Three Rivers Behavioral Health

Name of Hospital: Three Rivers Behavioral Health

City, State/Province, Country: Columbia, South Carolina, USA

Number of Stars: 1.5

Comment: I arrived at about 8pm and the intake process took so long that I wasn’t officially admitted until well after midnight. I was eventually told that if I didn’t willingly admit myself, I would be forcibly admitted, so I was essentially given no choice.

Despite the fact that I was full on sobbing and obviously extremely anxious, I was immediately subjected to a strip search, presumably so the nurses could note my self harm injuries, but I eventually came to learn that none of the other patients (some who also had a history of self harm) had been made to go through this process.

Day to day life consisted of waking up at 7am, sometimes non-consensually having blood drawn or being subjected to doctor’s examinations, all while just waiting until whatever arbitrary time the staff decided to allow access to our toiletries so we could shower/brush our teeth/etc.

Around 9am we were escorted in a single file line to the cafeteria for breakfast. Often times anyone at the back of the line barely had time to eat before mealtime was over, and it was the same with lunch and dinner. No snacks were provided throughout the day. After breakfast we were divided up into our various groups for the day, usually only one or two hour-long sessions.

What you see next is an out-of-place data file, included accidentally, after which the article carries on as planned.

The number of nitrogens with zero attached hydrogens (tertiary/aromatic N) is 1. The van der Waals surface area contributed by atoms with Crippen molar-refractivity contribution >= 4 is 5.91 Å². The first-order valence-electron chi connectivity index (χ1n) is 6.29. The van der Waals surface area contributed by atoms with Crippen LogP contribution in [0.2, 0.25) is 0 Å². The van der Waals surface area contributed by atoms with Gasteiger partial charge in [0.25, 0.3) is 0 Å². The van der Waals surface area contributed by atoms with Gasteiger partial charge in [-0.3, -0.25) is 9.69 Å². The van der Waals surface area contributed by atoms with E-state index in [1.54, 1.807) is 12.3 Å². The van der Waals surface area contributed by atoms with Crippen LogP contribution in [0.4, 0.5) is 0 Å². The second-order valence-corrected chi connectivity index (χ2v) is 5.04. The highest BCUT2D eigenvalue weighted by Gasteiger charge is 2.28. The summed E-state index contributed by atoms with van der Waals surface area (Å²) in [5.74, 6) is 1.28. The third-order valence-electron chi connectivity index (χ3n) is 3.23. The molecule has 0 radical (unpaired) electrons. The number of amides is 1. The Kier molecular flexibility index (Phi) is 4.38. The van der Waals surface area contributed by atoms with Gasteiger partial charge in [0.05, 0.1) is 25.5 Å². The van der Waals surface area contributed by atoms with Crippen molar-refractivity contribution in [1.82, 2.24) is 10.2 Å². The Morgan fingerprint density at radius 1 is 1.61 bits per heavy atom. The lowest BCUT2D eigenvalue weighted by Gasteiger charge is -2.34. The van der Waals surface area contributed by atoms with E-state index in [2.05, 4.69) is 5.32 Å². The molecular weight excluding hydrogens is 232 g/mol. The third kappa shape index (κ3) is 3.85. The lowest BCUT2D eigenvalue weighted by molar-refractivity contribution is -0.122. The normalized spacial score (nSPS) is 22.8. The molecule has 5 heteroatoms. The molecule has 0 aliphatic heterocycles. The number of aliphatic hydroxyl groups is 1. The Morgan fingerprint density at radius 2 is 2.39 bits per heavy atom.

When we were not in group, we were to sit in the lounge area. We had access to a smattering of broken crayons, three or four mostly ruined coloring books, and sometimes paper to draw or write. There was a TV, but we were only allowed access to it after 4:30pm, so we essentially spent most of the day sitting in the lounge doing nothing. Two or three times we did have extracurricular activities, either a yoga/relaxation techniques class or arts and crafts. Both were childish at best but it was at least something to break up the monotony of sitting in the lounge room.

We were given one on one sessions with a psychiatrist maybe once a week, and that was only if we straight up begged the staff for it. And even then, the sessions were useless, as the psych obviously didn’t care. I lied about every single thing because I wanted OUT and not once did anyone question it or act like they cared about whether I was actually improving.

Type of program (i.e. day program, inpatient): inpatient

Any other identities/marginalizations (i.e. race/gender/sexuality) that could have influenced your stay?: I’m DFAB, but I identify as nonbinary, which wasn’t anything I was too concerned with telling the staff about, as I’m fine with she/her pronouns and identify as a lesbian as well so explaining nonbinary genders would have been more trouble than it was worth.

However, one of the other patients in with me was transgender man. Not only did the staff put him in the female rooms, but they also referred to him by his birth name despite the fact that he’d made his preferred name extremely clear, and they also frequently used she/her pronouns for him.

So while I didn’t experience any blatant discrimination myself, the way they handled his situation leads me to believe that the facility is not particularly LGBTQ friendly.

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